Carbon trading without a floor price is “second best policy” that will see Australian carbon prices tied to the European economy says John Daley, chief executive officer of public policy analysis group the Grattan Institute.
Emissions trading by Australian companies will not commence until 2015, but yesterday the government agreed to remove the controversial $15 floor price as a result of a decision to link Australia’s future emissions trading system with Europe’s existing system.
“Linking the Australian and European Union systems reaffirms that carbon markets are the prime vehicle for tackling climate change and the most efficient means of achieving emissions reductions,” Climate Change Minister Greg Combet said.
The link has a deadline to commence of July 1, 2018, with interim arrangements planned for 2015.
“First best would be a floor price, but much worse would be open slather for any kind of international linking, where there may not be proper controls around the quality of the permits that are involved,” Dr Daley said.
He added that the benefit of the floor price was it limited the downside for businesses making investment decisions, something that was critical for banks in particular.
“The track record of these schemes is they have tended to have some kind of price crash or a series of price crashes,” Dr Daley said.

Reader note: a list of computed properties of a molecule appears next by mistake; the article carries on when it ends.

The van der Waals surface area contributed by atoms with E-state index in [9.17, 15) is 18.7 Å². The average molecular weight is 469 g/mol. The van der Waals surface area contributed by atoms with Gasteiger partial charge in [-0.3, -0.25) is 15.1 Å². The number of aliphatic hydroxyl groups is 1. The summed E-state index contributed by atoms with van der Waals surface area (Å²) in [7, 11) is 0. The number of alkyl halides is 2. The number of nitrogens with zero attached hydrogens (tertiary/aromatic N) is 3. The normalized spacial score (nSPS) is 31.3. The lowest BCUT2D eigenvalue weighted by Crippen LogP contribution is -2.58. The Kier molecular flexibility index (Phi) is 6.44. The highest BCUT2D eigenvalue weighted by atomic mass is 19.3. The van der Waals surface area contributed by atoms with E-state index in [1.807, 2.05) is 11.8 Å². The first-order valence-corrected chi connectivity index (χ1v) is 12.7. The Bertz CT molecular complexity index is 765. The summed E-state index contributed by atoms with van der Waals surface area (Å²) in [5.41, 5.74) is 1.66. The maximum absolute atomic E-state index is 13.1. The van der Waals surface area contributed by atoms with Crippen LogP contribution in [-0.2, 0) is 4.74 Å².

The consequences of removing the floor price include a lower incentive for developing low-carbon technologies, and greater uncertainty for business, said Alex Lo, lecturer in environmental economics at Griffith University.
“There will be greater uncertainty because the Australian carbon price would be subject to price fluctuations in international market,” Dr Lo said.
Despite the European system being “inherently a high quality scheme”, Dr Daley said linking to it means the Australian government will have relatively little control over Australian carbon prices and to some extent policy.
“It does mean that future Australian carbon prices are primarily going to be a consequence of whatever Europe decides to do. If the European economy goes downward we will see Australian carbon prices going down. ”
The man who helped design the floor price, Frank Jotzo, writing for The Conversation, asked: “Is it really a good idea to enter a market that is dominated by a larger partner, with a combined price that is much more influenced by policy decisions made in Brussels, Berlin and London than in Canberra?”
“If European policymakers make the carbon target more restrictive that will flow on directly to Australia,” Dr Daley said.
Nevertheless, Dr Jotzo believes Australia’s carbon pricing scheme now has a better chance of survival under future governments, because repeal will now also mean severing the connection to the world’s largest carbon market.
Dr Daley said linking to a relatively high quality scheme does send a powerful message.
“What it has done is reinforce the point that Australia is far from acting alone here. It makes a powerful rhetorical point that we are in this together with a number of large countries.”